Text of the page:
Ever since I was a kid, I was immersed in a progressive millieu, schooled across disciplines. Later, I got my B. Arch. and my studies and interests ranged wide from architectural forms to their conceptual practice. I was taught to believe that the "idea" is primary to practice. How interesting that, when I carry this conviction into my studio today, I make incredibly tactile things: one-of-a-kind prints that have been built up of many layers of ink; chine-colle and color viscosity; paintings in oil on canvas and rough, re-purposed, industrial tarp; delicate sculptural objects; and small-but-durable ceramics forged in a process called Saggar Fired, where organic material is fused onto clay in a gas firing. Given all this diversity, you may ask: how do I know a piece is done? The answer is, when its concept has weathered the alchemy of many different materials and processes and brought to a place of perfection/completion. Complexity should, at its best, yield something direct and pure.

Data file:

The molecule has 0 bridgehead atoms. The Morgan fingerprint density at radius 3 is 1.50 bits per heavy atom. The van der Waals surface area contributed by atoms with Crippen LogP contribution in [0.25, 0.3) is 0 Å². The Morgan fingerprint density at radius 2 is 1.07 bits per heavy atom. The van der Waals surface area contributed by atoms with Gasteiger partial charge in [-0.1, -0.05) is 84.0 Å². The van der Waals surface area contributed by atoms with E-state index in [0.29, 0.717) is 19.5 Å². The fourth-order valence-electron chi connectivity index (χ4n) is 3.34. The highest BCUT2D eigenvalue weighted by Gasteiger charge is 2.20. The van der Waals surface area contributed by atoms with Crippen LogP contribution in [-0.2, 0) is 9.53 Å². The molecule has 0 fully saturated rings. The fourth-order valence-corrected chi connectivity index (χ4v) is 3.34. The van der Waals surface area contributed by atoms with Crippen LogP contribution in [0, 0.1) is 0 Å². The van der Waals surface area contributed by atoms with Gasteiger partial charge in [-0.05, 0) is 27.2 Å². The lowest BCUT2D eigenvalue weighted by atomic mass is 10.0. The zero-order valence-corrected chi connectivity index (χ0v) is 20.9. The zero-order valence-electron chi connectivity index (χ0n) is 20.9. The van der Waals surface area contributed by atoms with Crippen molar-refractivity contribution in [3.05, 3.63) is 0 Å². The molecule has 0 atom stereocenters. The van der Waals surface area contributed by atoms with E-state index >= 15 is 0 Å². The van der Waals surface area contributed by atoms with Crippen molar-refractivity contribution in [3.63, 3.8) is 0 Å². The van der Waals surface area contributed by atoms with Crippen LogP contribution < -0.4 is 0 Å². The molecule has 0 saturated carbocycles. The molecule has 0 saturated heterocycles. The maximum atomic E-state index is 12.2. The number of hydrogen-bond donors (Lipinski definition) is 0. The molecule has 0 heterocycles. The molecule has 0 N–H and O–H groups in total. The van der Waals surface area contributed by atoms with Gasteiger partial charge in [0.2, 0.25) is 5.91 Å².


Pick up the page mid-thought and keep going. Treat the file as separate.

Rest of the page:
Sheila Goloborotko was born in Sao Paulo, Brazil, and began showing her work in 1980 at the Salao National de Artes Plasticas in Rio de Janeiro. She had published several limited edition portfolios and her work has been presented in major museums and galleries in Brazil, Argentina, Japan and the United States and is part of such major international collections as The Brooklyn Museum of Art, San Francisco Modern Art Museum and Munson Williams Proctor Institute. Her portfolio of prints "Eyes that Saw and Became Fish" is part of the New York Public Library permanent collection of rare prints. She is a visiting professor at Pratt Institute and a faculty member of the Lower East Side Printshop in New York.
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